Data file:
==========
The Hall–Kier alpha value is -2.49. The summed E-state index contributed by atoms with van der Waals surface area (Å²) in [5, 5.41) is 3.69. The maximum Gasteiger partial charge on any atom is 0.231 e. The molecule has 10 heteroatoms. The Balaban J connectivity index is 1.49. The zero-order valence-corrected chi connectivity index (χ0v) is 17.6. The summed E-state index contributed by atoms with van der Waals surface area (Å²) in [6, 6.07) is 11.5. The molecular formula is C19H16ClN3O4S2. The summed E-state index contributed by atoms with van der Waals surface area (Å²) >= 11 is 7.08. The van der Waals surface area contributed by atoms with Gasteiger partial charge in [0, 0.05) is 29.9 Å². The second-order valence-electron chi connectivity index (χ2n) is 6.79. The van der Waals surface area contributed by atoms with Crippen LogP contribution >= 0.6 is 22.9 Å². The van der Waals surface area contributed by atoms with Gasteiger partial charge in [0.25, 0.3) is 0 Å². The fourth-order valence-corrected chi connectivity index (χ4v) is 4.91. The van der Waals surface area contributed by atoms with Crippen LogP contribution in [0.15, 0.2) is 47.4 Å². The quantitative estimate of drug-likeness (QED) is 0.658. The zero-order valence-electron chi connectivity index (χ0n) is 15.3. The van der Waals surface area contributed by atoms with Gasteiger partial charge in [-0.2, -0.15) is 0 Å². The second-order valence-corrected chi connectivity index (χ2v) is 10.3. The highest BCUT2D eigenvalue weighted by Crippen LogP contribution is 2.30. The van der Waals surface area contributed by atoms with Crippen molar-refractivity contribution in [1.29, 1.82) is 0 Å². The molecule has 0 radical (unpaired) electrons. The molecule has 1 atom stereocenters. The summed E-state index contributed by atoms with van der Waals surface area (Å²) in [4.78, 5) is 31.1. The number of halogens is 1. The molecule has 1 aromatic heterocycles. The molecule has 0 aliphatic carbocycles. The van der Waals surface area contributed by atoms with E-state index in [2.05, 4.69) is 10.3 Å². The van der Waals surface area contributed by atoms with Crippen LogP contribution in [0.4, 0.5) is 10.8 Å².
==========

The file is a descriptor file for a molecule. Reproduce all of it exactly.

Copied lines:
The Hall–Kier alpha value is -2.49. The summed E-state index contributed by atoms with van der Waals surface area (Å²) in [5, 5.41) is 3.69. The maximum Gasteiger partial charge on any atom is 0.231 e. The molecule has 10 heteroatoms. The Balaban J connectivity index is 1.49. The zero-order valence-corrected chi connectivity index (χ0v) is 17.6. The summed E-state index contributed by atoms with van der Waals surface area (Å²) in [6, 6.07) is 11.5. The molecular formula is C19H16ClN3O4S2. The summed E-state index contributed by atoms with van der Waals surface area (Å²) >= 11 is 7.08. The van der Waals surface area contributed by atoms with Gasteiger partial charge in [0, 0.05) is 29.9 Å². The second-order valence-electron chi connectivity index (χ2n) is 6.79. The van der Waals surface area contributed by atoms with Crippen LogP contribution >= 0.6 is 22.9 Å². The van der Waals surface area contributed by atoms with Gasteiger partial charge in [0.25, 0.3) is 0 Å². The fourth-order valence-corrected chi connectivity index (χ4v) is 4.91. The van der Waals surface area contributed by atoms with Crippen LogP contribution in [0.15, 0.2) is 47.4 Å². The quantitative estimate of drug-likeness (QED) is 0.658. The zero-order valence-electron chi connectivity index (χ0n) is 15.3. The van der Waals surface area contributed by atoms with Gasteiger partial charge in [-0.2, -0.15) is 0 Å². The second-order valence-corrected chi connectivity index (χ2v) is 10.3. The highest BCUT2D eigenvalue weighted by Crippen LogP contribution is 2.30. The van der Waals surface area contributed by atoms with Crippen molar-refractivity contribution in [1.29, 1.82) is 0 Å². The molecule has 0 radical (unpaired) electrons. The molecule has 1 atom stereocenters. The summed E-state index contributed by atoms with van der Waals surface area (Å²) in [4.78, 5) is 31.1. The number of halogens is 1. The molecule has 1 aromatic heterocycles. The molecule has 0 aliphatic carbocycles. The van der Waals surface area contributed by atoms with E-state index in [2.05, 4.69) is 10.3 Å². The van der Waals surface area contributed by atoms with Crippen LogP contribution in [0.4, 0.5) is 10.8 Å².